A hard credit inquiry, which takes place when you actually apply for a loan or credit card, will have a negative impact on credit scores, although the impact will be temporary. Hard inquiries are made during the pre-approval or approval process, when the lender examines your credit report to determine whether there is anything that would make you a credit risk.
But what about shopping for a mortgage? Does getting prequalified for a mortgage hurt your credit score?
Just like other loans or credit cards, mortgage prequalification doesn’t hurt your scores since it’s also based on a soft inquiry. “Having your credit report evaluated is a mandatory and necessary part of the mortgage process,” Bey said. “Because of that fact alone, there would be no benefit to the bank or anybody involved in the transaction to punish the prospective buyer for having their credit evaluated by a bank.”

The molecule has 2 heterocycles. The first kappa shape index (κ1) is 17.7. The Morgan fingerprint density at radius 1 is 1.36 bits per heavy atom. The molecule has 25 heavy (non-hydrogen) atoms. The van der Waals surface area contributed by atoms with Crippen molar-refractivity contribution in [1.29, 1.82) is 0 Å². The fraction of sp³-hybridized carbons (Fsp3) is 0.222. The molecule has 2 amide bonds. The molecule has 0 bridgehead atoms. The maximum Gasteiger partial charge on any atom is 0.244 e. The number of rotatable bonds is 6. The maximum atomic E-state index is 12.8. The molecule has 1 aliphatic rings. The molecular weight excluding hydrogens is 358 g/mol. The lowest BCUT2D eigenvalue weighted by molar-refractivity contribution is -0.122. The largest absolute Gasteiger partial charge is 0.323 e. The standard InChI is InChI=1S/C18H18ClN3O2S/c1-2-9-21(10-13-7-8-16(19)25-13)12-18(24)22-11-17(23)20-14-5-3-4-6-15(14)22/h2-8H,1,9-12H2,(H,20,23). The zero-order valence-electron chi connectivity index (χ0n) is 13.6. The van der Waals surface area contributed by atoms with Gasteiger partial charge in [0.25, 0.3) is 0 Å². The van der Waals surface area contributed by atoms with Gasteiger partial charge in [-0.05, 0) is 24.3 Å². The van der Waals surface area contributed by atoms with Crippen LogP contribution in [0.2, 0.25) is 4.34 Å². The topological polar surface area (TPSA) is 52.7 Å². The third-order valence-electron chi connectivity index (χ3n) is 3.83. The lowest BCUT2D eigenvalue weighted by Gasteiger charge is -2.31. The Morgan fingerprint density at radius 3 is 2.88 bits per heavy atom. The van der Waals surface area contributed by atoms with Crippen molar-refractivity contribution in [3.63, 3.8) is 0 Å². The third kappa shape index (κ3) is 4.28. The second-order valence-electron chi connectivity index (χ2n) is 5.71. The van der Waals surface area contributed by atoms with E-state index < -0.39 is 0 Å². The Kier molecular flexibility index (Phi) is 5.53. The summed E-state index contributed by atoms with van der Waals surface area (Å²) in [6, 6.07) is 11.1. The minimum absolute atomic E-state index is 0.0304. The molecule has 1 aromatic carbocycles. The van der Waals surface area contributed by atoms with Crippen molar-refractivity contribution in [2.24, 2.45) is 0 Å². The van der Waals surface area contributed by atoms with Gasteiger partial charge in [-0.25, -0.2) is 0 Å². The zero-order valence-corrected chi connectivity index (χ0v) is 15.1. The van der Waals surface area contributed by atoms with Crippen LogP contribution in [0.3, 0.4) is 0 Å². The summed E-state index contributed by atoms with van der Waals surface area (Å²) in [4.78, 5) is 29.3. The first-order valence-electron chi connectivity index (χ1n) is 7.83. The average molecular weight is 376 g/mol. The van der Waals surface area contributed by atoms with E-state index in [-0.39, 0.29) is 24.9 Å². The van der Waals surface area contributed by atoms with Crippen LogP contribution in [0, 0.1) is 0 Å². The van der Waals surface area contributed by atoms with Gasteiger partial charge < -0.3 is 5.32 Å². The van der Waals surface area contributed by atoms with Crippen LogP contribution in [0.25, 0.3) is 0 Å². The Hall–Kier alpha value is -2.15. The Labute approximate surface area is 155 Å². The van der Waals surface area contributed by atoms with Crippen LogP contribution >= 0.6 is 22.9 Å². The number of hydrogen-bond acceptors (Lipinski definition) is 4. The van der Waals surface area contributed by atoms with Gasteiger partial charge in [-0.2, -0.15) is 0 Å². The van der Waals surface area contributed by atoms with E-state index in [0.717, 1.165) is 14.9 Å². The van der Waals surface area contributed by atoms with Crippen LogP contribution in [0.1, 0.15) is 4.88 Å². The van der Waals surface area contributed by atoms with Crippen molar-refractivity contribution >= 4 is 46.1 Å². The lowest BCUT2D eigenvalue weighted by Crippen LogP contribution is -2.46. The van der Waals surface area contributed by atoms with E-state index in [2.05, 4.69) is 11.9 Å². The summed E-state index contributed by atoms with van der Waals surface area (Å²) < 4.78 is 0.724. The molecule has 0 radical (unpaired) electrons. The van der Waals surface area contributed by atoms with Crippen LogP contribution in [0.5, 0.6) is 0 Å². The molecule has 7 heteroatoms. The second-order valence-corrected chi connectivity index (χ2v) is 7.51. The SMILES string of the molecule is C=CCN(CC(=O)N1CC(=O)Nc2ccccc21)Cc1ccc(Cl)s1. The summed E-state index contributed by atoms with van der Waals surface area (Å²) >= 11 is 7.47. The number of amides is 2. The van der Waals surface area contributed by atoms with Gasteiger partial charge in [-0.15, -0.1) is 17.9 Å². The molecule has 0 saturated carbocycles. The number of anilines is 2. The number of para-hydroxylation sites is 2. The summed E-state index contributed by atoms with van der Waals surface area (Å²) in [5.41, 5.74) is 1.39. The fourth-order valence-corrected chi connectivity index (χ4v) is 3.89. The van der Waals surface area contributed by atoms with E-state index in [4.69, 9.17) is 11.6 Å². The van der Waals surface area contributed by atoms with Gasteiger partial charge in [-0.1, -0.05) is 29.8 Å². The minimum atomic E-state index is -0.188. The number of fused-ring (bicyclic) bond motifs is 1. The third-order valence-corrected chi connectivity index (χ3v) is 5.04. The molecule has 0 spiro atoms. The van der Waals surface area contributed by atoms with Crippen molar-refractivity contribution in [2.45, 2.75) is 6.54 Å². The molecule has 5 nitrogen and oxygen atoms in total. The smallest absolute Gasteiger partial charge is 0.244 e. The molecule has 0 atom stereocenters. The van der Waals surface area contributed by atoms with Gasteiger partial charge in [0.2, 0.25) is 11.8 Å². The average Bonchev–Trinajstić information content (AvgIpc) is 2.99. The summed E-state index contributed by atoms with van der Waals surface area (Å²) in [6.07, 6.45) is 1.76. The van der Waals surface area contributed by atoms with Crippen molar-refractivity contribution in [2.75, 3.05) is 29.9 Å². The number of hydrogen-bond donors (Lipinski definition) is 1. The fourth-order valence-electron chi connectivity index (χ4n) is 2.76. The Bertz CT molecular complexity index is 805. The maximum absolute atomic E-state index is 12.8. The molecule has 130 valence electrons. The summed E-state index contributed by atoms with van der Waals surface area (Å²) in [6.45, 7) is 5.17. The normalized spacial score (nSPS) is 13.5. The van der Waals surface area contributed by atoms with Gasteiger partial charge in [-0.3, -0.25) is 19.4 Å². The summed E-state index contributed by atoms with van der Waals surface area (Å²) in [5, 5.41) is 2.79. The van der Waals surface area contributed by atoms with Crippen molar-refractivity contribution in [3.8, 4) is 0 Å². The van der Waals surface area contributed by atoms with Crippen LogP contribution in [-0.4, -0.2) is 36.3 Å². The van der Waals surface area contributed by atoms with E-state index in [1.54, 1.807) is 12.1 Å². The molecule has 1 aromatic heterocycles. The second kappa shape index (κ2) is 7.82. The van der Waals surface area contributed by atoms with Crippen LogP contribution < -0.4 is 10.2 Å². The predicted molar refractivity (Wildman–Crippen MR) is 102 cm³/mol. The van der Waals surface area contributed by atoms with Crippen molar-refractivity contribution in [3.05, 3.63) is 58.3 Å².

4. Is prequalifying the same as getting approved?
While a person may prequalify for a loan, that doesn’t mean they will be approved. Prequalification is given strictly based on what the person reports.
During the approval process, a potential borrower’s application is examined in greater detail. Employment status, income and debt are verified during the approval process. Credit reports are also checked for things like a history of late payments or bankruptcies. If there are any discrepancies, or the lender comes across information they don’t like, a loan can be denied. This is true even if prequalification was previously granted.